Mark has spent his entire time in Congress and the governorship pushing for private enterprise and free market solutions over government control, regulation and growth. Mark believes a business playing field that allows companies to freely compete, without government control and directive, is the most basic and important foundation to growth in jobs and the economy. The political philosopher F. A. Hayek, called attempts by politicians to better the marketplace through government regulations as the "fatal conceit" he was right -- because what those in government never fully comprehend are the ways in which the market moves so much faster than those in government. Adams Smith's so called invisible hand always has, and always will, move faster than the wheels of government.
He believes there is also a direct tie between our nation's financial health, and the health of the economy. So quite simply, Mark's vision for creating jobs and economic opportunity is about not only holding the line on spending, but also about getting government out of the way and thereby creating the right "soil conditions" for businesses to grow and thrive.
His record as governor bears that out, as his administration's efforts attracted $24 billion in capital investment, more investment than during any other eight year period in South Carolina history. This includes Boeing's $750 million investment in Charleston.
Consistently his team worked toward the basics that further attract financial capital -- open markets, private property rights, a limited and effective government, a fair legal climate, an educated work force, and good physical infrastructure. So for instance, after a two-and-a-half year fight with the legislature, including members of his own party, the governor signed the first cut to the marginal income tax rate in state history. This finally brought the 7% tax rate for small businesses, partnerships and limited liability companies down to the 5% level that corporations were paying. He also signed the largest recurring tax cut in state history, for an annual savings to taxpayers of an additional $220 million.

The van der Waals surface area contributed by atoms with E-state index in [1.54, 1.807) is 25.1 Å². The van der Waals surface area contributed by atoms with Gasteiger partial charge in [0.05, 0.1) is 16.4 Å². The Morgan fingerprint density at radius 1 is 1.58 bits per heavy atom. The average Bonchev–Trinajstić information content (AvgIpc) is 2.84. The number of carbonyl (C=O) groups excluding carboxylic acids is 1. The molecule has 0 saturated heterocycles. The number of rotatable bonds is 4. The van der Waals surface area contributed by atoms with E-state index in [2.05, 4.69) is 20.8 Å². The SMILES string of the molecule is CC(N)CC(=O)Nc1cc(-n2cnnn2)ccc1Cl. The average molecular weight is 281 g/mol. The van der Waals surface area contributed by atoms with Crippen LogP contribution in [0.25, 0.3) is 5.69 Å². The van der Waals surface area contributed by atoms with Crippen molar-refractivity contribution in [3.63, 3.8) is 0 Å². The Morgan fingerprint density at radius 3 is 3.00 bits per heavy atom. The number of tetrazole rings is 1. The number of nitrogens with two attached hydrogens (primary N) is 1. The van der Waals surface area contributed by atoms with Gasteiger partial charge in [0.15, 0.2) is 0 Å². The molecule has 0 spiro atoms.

For years, South Carolina was ranked as a "judicial hellhole," in part because of the undue influence that lawyer-legislators were able to place on the judges they appointed. Mark changed that, by signing a tort reform bill that restricted and capped frivolous lawsuits, put caps on medical malpractice and ended the practice of venue shopping. Mark also signed a workers' compensation reform bill that established rules for medical evidence and guidelines for "repetitive trauma" injuries which helped curb sometimes politically-tainted workers comp claims.
The Port of Charleston is perhaps the most critical piece of infrastructure to the state of South Carolina, and a gateway for billions in economic activity. As governor, Mark fought against the legislature's attempts to micromanage the Port's activity, and worked to make sure the Ports Authority was more directly accountable to the people of South Carolina.
Mark supports efforts to dredge the main shipping channel to at least 50 feet in order to accommodate post-Panamax vessels.
Mark has also been a staunch advocate of developing port capacity in Jasper County, having forged a bi-state compact with Georgia as governor to begin development there.
When it comes to infrastructure, South Carolina receives only about .85 cents on every dollar in federal gas tax it sends to DC. As a Congressman, Mark fought to correct that inequity and will continue to do so if elected in 2013. Mark believes that all federal highway spending should be block-granted to the states, free of federal mandates and earmarks. States, cities and counties know better where to allocate transportation dollars than Congress. As governor, he fought for restructuring legislation that for the first time since its creation in 1917 made the state DOT accountable to the Executive Branch, and took steps toward taking the politics and legislative micromanagement out of the road-building process.
Mark went to bat for small business again, when he opposed and twice vetoed legislation that gave $9 million in special incentives to big-box retailers, like Cabela's and Bass Pro Shop, that weren't available to their mom-and-pop store competitors.
Mark's results speak for themselves -- during his governorship, South Carolina added 3,000 small businesses, and ranked 15th in the nation in employment growth.
Mark believes in a fairer, flatter and simpler tax structure conducive to economic growth, like the Fair Tax and the Flat Tax, and is opposed to special carve-outs that bail out one class of business at the expense of others.
Of many other additional tools to better our economy, he believes energy independence and more job-creating domestic energy production is vital. He has also been a long time advocate for market-based education reform at the state and federal level, believing that school choice is a key in creating a better educational system so important to economic competitiveness.